Twice a Bride: A Novel (The Sinclair Sisters of Cripple Creek)Mona Hodgson
Love lost doesn't mean love lost "forever."Can unexpected romance deliver a second chance for two deserving widows? Full of resolve, young widow Willow Peterson decides to pursue her dreams to be an artist as she settles into a new life in the growing mountain town of Crippl... Read More
Can unexpected romance deliver a second chance for two deserving widows?
Full of resolve, young widow Willow Peterson decides to pursue her dreams to be an artist as she settles into a new life in the growing mountain town of Cripple Creek. When she lands a job working as a portrait painter with handsome entrepreneur and photographer Trenton Van Der Veer, the road before Willow seems to be taking a better-than-anticipated turn.
With questions tugging at several hearts in town, including the Sinclair Sisters' beloved Miss Hattie, change is traveling down the tracks as several unexpected visitors make their way out West. Will the new arrivals threaten the deep family bonds of the Sinclair sisters and the roots of love that are just taking hold for Willow?
Filled with the resonating questions that all women face, this romance awakens hope against grief, love against loss, and dreams against life's unexpected turns.
- Product type: Book
- Format: Paper Back
- Release Date: Oct 2, 2012
- UPC: 9780307730329
- Height: 0
- Volumes/Discs: 1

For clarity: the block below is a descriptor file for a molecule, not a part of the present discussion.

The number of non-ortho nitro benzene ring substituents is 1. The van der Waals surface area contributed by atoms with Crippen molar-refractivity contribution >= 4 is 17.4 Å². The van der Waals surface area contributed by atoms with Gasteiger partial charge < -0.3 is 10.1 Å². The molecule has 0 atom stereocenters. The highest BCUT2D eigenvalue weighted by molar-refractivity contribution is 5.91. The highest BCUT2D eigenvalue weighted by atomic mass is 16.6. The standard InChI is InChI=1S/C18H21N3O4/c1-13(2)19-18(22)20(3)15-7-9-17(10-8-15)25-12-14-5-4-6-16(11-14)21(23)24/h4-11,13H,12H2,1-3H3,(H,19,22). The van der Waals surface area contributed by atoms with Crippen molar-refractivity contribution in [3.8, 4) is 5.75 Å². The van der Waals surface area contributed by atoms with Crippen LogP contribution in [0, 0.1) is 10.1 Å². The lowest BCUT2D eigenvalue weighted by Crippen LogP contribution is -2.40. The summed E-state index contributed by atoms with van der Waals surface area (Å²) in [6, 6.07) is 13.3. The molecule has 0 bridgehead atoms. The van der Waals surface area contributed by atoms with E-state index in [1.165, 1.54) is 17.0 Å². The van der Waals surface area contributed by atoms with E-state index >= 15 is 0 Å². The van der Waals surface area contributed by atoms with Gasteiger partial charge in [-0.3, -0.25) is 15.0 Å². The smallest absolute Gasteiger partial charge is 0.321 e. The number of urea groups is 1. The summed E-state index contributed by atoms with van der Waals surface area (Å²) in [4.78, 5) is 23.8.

- Pages: 306
- Publish Date: Oct 2, 2012
- Language: English
- BISAC: "FIC042040"
- ISBN: 0307730328
Customer ReviewsWrite your own review
- Two brides, two stories by Vera on 1/28/2013
In Twice A Bride I picked up on a previously read Sinclair Sisters storyline and continued to read of the interactions between these ladies, their gentlemen, and Hattie the owner of the boardinghouse.
We have two widows - one young and old older. They are entirely different and really neither are interested in pursing a romantic relationship. The younger widow, Willow, is a gifted artist and she is recovering from institutionalized despondency following the loss of her husband. Hattie, the older widow, is the owner of the boardinghouse. She is also like a "mother hen" to all the Sinclair sisters.
But this is a story of romance and of discovering new helpmeets for life. Enter the scene: Trenton a photographer of fame who is interested in having someone produce canvas paintings of photographic portraits he has taken of his clients. That is how Willow and Trenton become acquainted.
The "twice" comes into the storyline in duplicate manner. There are two ladies who have previously been brides and they become brides again. I'll let Hattie's groom-to-be remain a well-guarded secret at this point.
This is the final in the Sinclair Sisters series of four books. I previously reviewed The Bride Wore Blue.
DISCLOSURE: I received this book for free from WaterBrook Multnomah Publishing Group via Blogging for Books for this review.